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Hmm, I’ve introduced several friends to DS after they became interested through Elden Ring and virtually none of them had any issues. I think it’s pretty well-recognized that DS has some of the easiest combat in the series. The only time they were nervous was the their initial time in the prison and King Allant.

But that’s an anecdotal experience of like 3 people (including myself), and I’m also probably an outlier because Demon’s Souls did not strike me as being any where close to as weird or interesting as Bloodborne or Sekiro. It seemed like a pretty typical creation of a JRPG world in concept design down to the “diverse biomes.”

I definitely put the game down for some reason after encountering the hanging spider. I’m not sure if it’s just because I couldn’t see it and subsequently figure it out.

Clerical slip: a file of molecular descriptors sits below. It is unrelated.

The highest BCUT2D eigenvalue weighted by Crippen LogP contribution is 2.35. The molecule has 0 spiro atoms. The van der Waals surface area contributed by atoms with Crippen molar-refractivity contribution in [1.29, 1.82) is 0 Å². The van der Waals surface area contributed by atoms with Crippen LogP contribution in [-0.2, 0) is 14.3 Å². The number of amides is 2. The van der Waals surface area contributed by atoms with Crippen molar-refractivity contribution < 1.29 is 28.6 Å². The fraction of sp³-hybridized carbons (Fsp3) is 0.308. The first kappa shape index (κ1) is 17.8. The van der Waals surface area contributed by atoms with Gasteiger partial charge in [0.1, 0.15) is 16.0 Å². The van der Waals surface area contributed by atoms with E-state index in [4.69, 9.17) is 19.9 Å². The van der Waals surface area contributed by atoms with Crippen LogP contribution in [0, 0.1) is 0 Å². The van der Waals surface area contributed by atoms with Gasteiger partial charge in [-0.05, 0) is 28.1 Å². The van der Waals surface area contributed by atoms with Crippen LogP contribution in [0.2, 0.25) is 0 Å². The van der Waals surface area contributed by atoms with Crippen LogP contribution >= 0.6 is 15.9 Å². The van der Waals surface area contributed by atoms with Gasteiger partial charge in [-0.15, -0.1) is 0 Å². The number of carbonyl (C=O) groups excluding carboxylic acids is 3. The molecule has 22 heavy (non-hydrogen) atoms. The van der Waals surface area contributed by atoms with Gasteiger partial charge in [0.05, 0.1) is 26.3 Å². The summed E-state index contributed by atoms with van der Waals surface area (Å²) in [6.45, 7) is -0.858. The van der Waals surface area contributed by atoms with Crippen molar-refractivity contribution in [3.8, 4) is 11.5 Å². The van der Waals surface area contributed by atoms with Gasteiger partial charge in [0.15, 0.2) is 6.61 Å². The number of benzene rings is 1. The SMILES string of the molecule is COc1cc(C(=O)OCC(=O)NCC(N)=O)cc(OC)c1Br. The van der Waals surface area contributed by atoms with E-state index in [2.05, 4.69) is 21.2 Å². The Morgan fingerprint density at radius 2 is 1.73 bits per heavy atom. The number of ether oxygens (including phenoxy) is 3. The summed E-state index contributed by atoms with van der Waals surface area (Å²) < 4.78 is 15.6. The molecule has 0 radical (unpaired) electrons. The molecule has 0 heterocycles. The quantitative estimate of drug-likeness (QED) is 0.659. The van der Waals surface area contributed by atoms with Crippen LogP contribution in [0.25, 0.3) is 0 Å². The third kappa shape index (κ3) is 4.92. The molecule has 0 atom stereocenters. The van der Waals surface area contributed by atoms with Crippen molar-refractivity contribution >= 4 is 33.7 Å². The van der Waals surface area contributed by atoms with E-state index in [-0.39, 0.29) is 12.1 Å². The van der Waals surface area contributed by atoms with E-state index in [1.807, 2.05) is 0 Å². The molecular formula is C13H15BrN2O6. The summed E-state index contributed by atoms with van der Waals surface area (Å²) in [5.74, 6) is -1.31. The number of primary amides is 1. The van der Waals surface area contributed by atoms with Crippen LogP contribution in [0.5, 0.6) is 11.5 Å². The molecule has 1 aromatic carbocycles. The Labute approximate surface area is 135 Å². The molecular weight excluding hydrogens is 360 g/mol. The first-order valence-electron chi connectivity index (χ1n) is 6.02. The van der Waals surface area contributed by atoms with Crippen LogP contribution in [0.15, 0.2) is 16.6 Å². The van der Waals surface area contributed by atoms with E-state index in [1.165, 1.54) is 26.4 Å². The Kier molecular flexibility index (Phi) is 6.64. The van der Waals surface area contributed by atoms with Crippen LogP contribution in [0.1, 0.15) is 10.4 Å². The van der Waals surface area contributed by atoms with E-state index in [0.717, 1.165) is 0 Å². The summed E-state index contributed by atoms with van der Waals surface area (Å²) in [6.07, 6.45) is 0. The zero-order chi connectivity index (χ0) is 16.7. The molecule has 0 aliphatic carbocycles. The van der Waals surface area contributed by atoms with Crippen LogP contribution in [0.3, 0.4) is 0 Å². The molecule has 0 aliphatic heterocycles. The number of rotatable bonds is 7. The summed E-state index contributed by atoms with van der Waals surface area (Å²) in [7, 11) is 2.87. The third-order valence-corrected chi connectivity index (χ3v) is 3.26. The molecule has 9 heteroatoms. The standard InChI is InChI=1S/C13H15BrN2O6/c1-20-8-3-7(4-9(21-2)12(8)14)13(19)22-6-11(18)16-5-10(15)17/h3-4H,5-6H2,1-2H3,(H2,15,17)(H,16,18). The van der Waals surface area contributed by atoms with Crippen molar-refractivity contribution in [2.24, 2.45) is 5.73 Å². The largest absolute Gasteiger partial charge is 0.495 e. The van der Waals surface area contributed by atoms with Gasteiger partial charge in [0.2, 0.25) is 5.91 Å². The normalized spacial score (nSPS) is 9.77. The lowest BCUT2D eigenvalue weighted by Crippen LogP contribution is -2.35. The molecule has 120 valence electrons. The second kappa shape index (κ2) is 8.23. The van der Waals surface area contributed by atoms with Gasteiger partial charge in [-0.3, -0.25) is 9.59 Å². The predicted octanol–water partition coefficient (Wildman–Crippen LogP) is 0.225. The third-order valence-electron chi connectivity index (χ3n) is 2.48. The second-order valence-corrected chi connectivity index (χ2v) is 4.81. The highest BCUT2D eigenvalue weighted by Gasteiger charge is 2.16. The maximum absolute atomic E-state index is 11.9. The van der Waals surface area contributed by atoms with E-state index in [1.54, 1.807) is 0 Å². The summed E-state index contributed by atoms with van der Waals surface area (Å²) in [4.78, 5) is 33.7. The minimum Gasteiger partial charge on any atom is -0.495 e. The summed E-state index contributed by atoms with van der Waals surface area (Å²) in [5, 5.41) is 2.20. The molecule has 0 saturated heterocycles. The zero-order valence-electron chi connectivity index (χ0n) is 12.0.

This article has made me keen to pick it back up though.

I think there’s an element of “you had to be there” with Demon’s that isn’t present with other Souls games. The moment where you encounter the first boss of World 4 with that cleaver stuck in its side, the tongue and that fucking bird are indelibly lodged in my brain due the surprise factor.

Similar moments exist in Bloodborne and Sekiro like the fight with Ludwig and the Demon Ape, moments that still elecit that “what the fuck” response, but those moments aren’t anchored in the subversive. Demon’s starts out as traditional sword-and-board fantasy and every layer you peel back reveals something weird and uncomfortable.